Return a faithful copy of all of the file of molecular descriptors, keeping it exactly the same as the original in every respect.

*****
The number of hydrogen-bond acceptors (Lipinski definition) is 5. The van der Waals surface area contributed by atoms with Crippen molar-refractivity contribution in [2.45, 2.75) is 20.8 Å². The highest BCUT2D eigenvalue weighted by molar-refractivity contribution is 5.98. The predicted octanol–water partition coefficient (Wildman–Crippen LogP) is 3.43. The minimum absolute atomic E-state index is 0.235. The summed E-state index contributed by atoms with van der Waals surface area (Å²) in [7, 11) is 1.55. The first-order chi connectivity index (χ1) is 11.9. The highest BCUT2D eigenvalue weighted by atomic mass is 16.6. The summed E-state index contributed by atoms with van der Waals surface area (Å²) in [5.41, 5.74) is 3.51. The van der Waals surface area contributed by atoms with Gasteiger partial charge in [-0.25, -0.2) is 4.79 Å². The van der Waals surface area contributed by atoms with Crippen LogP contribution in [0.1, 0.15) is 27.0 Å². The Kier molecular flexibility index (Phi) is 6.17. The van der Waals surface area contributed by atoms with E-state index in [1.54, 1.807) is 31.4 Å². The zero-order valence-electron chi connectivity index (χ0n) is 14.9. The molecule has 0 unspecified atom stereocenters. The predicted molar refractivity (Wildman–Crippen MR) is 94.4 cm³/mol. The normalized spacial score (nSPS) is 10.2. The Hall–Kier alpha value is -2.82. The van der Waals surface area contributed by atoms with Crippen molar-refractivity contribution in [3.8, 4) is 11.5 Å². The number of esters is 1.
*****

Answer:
The number of hydrogen-bond acceptors (Lipinski definition) is 5. The van der Waals surface area contributed by atoms with Crippen molar-refractivity contribution in [2.45, 2.75) is 20.8 Å². The highest BCUT2D eigenvalue weighted by molar-refractivity contribution is 5.98. The predicted octanol–water partition coefficient (Wildman–Crippen LogP) is 3.43. The minimum absolute atomic E-state index is 0.235. The summed E-state index contributed by atoms with van der Waals surface area (Å²) in [7, 11) is 1.55. The first-order chi connectivity index (χ1) is 11.9. The highest BCUT2D eigenvalue weighted by atomic mass is 16.6. The summed E-state index contributed by atoms with van der Waals surface area (Å²) in [5.41, 5.74) is 3.51. The van der Waals surface area contributed by atoms with Gasteiger partial charge in [-0.25, -0.2) is 4.79 Å². The van der Waals surface area contributed by atoms with Crippen LogP contribution in [0.1, 0.15) is 27.0 Å². The Kier molecular flexibility index (Phi) is 6.17. The van der Waals surface area contributed by atoms with E-state index in [1.54, 1.807) is 31.4 Å². The zero-order valence-electron chi connectivity index (χ0n) is 14.9. The molecule has 0 unspecified atom stereocenters. The predicted molar refractivity (Wildman–Crippen MR) is 94.4 cm³/mol. The normalized spacial score (nSPS) is 10.2. The Hall–Kier alpha value is -2.82. The van der Waals surface area contributed by atoms with Crippen molar-refractivity contribution in [3.8, 4) is 11.5 Å². The number of esters is 1.